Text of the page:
As hollow, Hollywood-slick entertainment, “Gangster Squad” is watchable, but it should be a lot better. Originally slated for a September release, pushed back in the wake of the Aurora, Colo., movie theater shooting and now opening in the garbage-dump month of January, this forgettable cops-and-gangsters pulp has enough going for it, between the participation of a talented marquee cast and director Ruben Fleischer (2011’s mean-spirited “30 Minutes or Less”). Unfortunately, it’s no wonder there’s so much style because that’s all it really has. Fleischer mostly gets away with “Gangster Squad” being stylish and fun in the moment, but it still comes as a disappointment, considering the filmmaker revived the zombie genre with 2009’s gleefully inventive “Zombieland.”
Los Angeles, 1949. Ruthless boxer-turned-mobster Mickey Cohen (Sean Penn) is building the town into his underground empire of drugs and dames, finding beautiful star hopefuls to work in his brothels and controlling cops to be on his side of the law. Straight-arrow cop Sgt. John O’Mara (Josh Brolin) spies on one of Cohen’s goons charming a pretty ingenue right off the bus and ends up saving her. To “drive that bastard out of this city,” Chief Bill Parker (a very gruff Nick Nolte) offers O’Mara to assemble a ragtag squad. Even though O’Mara’s pregnant wife Connie (Mireille Enos) wants him to be a father first and a heroic cop second, she handpicks the team of under-the-radar lawmen. There’s a street-wise officer, Coleman (Anthony Mackie); a legendary marksman, Max (Robert Patrick) and his Hispanic tag-along, Navidad (Michael PeÃ±a); and a wire-tapping guru, Conway (Giovanni Ribisi). Initially reluctant, O’Mara’s fellow war vet Sgt. Jerry Wooters (Ryan Gosling) later joins the covert squad and further complicates things when he and Grace (Emma Stone), Cohen’s tomato-haired, wannabe-star moll, become an item.
Though allegedly “inspired by a true story” (read: Mickey Cohen was, in fact, a real person), “Gangster Squad” seems to be at war with itself. If this is supposed to be a real account of journalist Paul Lieberman’s book, first-time screenwriter Will Beall doesn’t inject enough substance and too often draws from “The Untouchables” and “L.A. Confidential,” almost to the level of spoof. But if this is a superficial homage to film noir with graphic-novel flourishes and little soul, it works. Everyone speaks in an artificial ’40s-style patter, which often falls flat, but there’s violent carnage aplenty. From a cartoonish prison break that deftly synchs gun flashes with freeze frames, to the stylized, over-the-top showdown in the Park Plaza Hotel lobby (complete with a glass Christmas ornament exploding in slo-mo), Fleischer never skimps on style. (A shoot-out in Chinatown was reshot to replace a Grauman’s Chinese Theater-set massacre, which was pulled for eerily mirroring the real-life theater tragedy.)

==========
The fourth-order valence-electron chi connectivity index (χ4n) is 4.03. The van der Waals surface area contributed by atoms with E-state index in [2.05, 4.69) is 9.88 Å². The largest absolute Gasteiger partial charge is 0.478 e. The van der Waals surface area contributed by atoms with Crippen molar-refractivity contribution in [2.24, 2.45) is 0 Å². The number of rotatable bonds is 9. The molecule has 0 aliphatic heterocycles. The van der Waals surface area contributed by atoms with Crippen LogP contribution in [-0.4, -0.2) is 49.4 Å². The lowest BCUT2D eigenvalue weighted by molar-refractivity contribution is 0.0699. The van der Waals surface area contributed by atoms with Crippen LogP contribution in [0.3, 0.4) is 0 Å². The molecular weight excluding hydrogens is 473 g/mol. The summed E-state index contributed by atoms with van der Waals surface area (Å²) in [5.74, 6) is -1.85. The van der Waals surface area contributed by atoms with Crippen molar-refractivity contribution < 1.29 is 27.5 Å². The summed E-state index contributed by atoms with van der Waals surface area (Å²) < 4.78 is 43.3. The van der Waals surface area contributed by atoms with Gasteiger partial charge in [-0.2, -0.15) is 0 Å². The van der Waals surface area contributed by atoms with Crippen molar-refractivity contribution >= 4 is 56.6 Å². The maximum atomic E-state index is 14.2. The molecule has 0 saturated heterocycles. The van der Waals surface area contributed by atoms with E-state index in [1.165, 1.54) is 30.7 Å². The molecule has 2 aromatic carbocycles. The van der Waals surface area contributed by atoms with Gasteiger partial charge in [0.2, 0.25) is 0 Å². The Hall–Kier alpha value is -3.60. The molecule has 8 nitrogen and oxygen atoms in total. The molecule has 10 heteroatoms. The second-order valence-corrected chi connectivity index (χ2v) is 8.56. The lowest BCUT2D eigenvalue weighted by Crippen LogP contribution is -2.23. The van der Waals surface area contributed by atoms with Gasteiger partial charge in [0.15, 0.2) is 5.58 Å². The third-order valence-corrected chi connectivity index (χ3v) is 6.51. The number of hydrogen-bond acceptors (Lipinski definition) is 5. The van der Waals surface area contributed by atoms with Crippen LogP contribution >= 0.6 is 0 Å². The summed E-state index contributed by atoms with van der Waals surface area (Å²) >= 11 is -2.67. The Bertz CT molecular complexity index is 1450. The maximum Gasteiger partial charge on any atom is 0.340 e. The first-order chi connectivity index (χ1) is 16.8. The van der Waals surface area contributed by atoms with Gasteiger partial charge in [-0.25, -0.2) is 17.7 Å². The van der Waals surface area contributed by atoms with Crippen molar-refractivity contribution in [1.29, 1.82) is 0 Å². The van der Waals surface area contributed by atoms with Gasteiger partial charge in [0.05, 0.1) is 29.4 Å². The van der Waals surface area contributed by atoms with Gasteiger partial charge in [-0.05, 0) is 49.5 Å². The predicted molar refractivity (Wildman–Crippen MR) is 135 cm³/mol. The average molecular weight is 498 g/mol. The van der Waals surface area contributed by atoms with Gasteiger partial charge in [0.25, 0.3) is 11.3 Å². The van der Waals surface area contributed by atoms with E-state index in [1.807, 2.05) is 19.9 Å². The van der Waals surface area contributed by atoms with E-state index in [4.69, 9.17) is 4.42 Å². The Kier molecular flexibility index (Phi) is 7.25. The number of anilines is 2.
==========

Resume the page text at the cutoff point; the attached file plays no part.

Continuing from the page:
Again, the ensemble is hard to beat, but so many of them are given bloodless types to play. Penn seems to have wandered onto the set from a “Dick Tracy” remake, playing Cohen as a broad, hard-boiled comic-strip villain like Big Boy Caprice in silly-putty makeup. He gives it his all, but his “all” consists of angrily chewing all the scenery like a rabid dog. Brolin is pretty solid as the slaw-jawed hero, and Enos is even better playing his wife. Gosling is smooth and charming, and looks dapper, but he speaks in a curiously nasally voice and has no real character to work with. The beloved Stone gets to smoke and play dress-up without looking too contemporary, but she’s stuck playing a dolled-up prop. While Gosling and Stone sizzled together in “Crazy, Stupid, Love.,” their romance here is such a nonstarter. Jerry sleeps with Grace right under Cohen’s nose, and we’re led to believe they’re actually in a relationship even though neither party knows much or anything about the other. The other actors in the gangster squad are pretty much wasted, Patrick standing out the most.
One thing is for sure: this is a spiffy-looking picture. The post-WWII period details of the City of Angels are simultaneously synthetic and glossy, from a glimpse of the then-“Hollywoodland” sign, to the recreation of art-deco nightclub Slapsy Maxie’s, to the costumes and architecture. Having a Carmen Miranda impersonator singing “Chica Chica Boom Chic” is just an extra fun touch. Then again, “Gangster Squad” is only ever easy on the eyes like window dressing that hides an empty room and shaky moral ground. In the end, when the tommy-gun bullets stop whizzing and the waxy aesthetics are done gleaming, one’s hand ultimately closes on air.
113 min., rated R.
Grade: C +